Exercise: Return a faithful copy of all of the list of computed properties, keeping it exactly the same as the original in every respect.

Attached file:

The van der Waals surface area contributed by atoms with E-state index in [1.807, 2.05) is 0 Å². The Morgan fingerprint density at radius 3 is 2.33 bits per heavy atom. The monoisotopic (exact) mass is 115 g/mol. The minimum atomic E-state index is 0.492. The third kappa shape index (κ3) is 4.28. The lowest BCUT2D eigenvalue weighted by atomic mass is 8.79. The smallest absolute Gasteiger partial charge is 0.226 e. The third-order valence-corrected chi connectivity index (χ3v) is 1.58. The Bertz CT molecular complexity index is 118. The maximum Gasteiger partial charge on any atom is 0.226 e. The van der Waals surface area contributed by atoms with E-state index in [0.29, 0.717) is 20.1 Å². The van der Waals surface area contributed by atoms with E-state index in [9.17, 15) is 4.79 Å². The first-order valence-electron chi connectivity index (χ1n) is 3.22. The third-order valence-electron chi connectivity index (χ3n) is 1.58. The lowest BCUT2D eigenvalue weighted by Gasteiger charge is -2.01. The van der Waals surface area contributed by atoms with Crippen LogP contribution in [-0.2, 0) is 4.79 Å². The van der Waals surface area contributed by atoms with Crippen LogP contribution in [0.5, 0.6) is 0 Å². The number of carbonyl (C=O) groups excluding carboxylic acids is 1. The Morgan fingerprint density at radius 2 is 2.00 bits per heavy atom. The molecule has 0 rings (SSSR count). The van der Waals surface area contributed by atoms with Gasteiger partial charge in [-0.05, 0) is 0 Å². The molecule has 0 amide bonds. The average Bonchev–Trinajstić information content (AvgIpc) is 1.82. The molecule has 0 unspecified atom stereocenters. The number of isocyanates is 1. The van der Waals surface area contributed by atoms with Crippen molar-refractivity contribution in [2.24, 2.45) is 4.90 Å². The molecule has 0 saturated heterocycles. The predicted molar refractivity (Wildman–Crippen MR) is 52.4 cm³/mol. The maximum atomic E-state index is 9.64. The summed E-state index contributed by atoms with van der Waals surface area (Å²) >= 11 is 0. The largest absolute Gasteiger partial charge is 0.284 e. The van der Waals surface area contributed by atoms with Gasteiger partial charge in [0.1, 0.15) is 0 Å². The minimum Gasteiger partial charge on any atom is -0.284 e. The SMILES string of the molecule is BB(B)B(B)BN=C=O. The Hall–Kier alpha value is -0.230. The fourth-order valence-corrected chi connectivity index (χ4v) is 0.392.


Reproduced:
The van der Waals surface area contributed by atoms with E-state index in [1.807, 2.05) is 0 Å². The Morgan fingerprint density at radius 3 is 2.33 bits per heavy atom. The monoisotopic (exact) mass is 115 g/mol. The minimum atomic E-state index is 0.492. The third kappa shape index (κ3) is 4.28. The lowest BCUT2D eigenvalue weighted by atomic mass is 8.79. The smallest absolute Gasteiger partial charge is 0.226 e. The third-order valence-corrected chi connectivity index (χ3v) is 1.58. The Bertz CT molecular complexity index is 118. The maximum Gasteiger partial charge on any atom is 0.226 e. The van der Waals surface area contributed by atoms with E-state index in [0.29, 0.717) is 20.1 Å². The van der Waals surface area contributed by atoms with E-state index in [9.17, 15) is 4.79 Å². The first-order valence-electron chi connectivity index (χ1n) is 3.22. The third-order valence-electron chi connectivity index (χ3n) is 1.58. The lowest BCUT2D eigenvalue weighted by Gasteiger charge is -2.01. The van der Waals surface area contributed by atoms with Crippen LogP contribution in [-0.2, 0) is 4.79 Å². The van der Waals surface area contributed by atoms with Crippen LogP contribution in [0.5, 0.6) is 0 Å². The number of carbonyl (C=O) groups excluding carboxylic acids is 1. The Morgan fingerprint density at radius 2 is 2.00 bits per heavy atom. The molecule has 0 rings (SSSR count). The van der Waals surface area contributed by atoms with Gasteiger partial charge in [-0.05, 0) is 0 Å². The molecule has 0 amide bonds. The average Bonchev–Trinajstić information content (AvgIpc) is 1.82. The molecule has 0 unspecified atom stereocenters. The number of isocyanates is 1. The van der Waals surface area contributed by atoms with Crippen molar-refractivity contribution in [2.24, 2.45) is 4.90 Å². The molecule has 0 saturated heterocycles. The predicted molar refractivity (Wildman–Crippen MR) is 52.4 cm³/mol. The maximum atomic E-state index is 9.64. The summed E-state index contributed by atoms with van der Waals surface area (Å²) >= 11 is 0. The largest absolute Gasteiger partial charge is 0.284 e. The van der Waals surface area contributed by atoms with Gasteiger partial charge in [0.1, 0.15) is 0 Å². The minimum Gasteiger partial charge on any atom is -0.284 e. The SMILES string of the molecule is BB(B)B(B)BN=C=O. The Hall–Kier alpha value is -0.230. The fourth-order valence-corrected chi connectivity index (χ4v) is 0.392.